Still Drinking the iPhone Kool-Aid

</span> The November issue of Wired showed up in the mail today, sporting a cover story joining the chorus of disapproval for the Motorola ROKR. Something is terribly amiss with all this ho-hum criticism and head shaking though. The real question isn’t why the ROKR is so disappointing, it’s why the heck were you so excited in the first place?

The sad fact is that most phone manufacturers and wireless carriers have yet to get a grip on simply designing phones and networks that work as fantastic communication devices. Wireless e-mail is barely adequate. Bluetooth functionality is, for the most part, feeble. Many networks still have King Kong-size holes in them. Carriers seem so busy salivating over half-baked schemes to get you to consume bandwidth they lose track of the fundamentals–communcation, not entertainment. (Crappy cameras and $2 ringtones? Give me a break.) So what made anyone think that this would be a sure-fire hit?

I think at its heart, this taps into a much larger issue regarding convergence devices, and design, in general. Most convergence devices basically suck. There, I’ve said it. Why? Because many simply consist of several discrete devices mashed together inside a single case. Even the very well-integrated devices fail to reinvision their design as a complete whole, something greater than the sum of its parts.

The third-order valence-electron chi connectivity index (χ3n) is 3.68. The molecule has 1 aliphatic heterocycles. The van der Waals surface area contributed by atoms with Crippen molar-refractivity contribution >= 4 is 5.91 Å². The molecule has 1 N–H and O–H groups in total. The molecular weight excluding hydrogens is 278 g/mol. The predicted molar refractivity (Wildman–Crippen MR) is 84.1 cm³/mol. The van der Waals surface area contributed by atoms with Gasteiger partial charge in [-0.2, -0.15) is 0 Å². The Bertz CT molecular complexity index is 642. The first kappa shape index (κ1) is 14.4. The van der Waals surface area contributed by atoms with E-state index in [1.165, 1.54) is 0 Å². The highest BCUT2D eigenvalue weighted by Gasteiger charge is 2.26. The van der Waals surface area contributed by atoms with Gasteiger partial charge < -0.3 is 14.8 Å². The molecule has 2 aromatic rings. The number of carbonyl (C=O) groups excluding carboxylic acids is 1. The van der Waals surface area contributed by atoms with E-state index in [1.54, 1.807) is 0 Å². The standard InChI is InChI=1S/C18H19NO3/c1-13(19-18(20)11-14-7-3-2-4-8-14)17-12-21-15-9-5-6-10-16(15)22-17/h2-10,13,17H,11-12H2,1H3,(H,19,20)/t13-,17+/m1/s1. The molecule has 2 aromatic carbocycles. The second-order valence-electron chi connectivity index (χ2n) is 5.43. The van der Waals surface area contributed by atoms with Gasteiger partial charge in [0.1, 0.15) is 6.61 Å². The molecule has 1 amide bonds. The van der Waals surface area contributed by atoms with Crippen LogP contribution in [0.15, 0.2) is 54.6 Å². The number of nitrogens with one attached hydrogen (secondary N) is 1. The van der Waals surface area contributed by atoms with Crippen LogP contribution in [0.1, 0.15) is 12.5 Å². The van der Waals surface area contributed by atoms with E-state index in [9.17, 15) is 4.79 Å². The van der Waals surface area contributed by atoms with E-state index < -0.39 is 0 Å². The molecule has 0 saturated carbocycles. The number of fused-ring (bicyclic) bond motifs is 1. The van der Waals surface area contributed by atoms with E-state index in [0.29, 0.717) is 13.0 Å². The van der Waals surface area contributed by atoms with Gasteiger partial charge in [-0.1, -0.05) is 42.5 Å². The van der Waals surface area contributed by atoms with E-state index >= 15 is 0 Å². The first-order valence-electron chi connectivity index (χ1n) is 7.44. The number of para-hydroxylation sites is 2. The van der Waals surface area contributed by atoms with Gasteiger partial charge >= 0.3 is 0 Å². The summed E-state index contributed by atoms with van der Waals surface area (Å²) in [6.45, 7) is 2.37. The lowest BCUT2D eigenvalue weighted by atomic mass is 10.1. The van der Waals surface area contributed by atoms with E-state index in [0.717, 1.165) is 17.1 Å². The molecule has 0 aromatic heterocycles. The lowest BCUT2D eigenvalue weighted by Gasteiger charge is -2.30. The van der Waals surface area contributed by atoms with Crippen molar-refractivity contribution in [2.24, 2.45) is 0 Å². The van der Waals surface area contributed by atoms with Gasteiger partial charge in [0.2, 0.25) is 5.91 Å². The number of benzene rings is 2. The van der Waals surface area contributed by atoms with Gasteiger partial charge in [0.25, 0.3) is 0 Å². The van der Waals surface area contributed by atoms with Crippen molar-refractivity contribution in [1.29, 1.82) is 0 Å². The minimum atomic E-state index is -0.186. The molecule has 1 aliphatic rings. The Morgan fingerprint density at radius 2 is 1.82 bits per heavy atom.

Yet very few companies seem to possess the knack for this kind of innovation. So this other, mediocre type of thinking predominates. “A phone and a music player? Together? Yeah, that would be great. Two features are better than one!” No, no, no. Come up with something truly new. Does incorporating one type of functionality somehow enhance the others? It doesn’t necessarily follow that it will. Better yet, do the combined functions create some new type of capability or form that was previously unattainable? Someone may very well come up with a truly successful design that integrates wireless communication and music playback. Just don’t be surprised when it’s in a form that you didn’t expect.

Which leads me to the Apple factor. A lot of the buzz leading up to ROKR probably had a lot to do, and justifiably so, with Apples involvement. Apple is a company widely known for a unique history of exactly the type of insightful and germane innovation I’m ranting about. What is now painfully obvious to everyone though, and should have been obvious before, is that there are huge mitigating factors–Apple has virtually no incentive here. Design a device for somebody else’s company to undercut your own? To say nothing of carriers looking for their cut? The entire market for music on wireless devices looks like the Wild West right now, with every motivation at odds with the next.

Asking Apple to make this product a smash hit would have been like asking Apple to bash their right foot with a baseball bat. Gee, can’t imagine why they didn’t line right up for that one.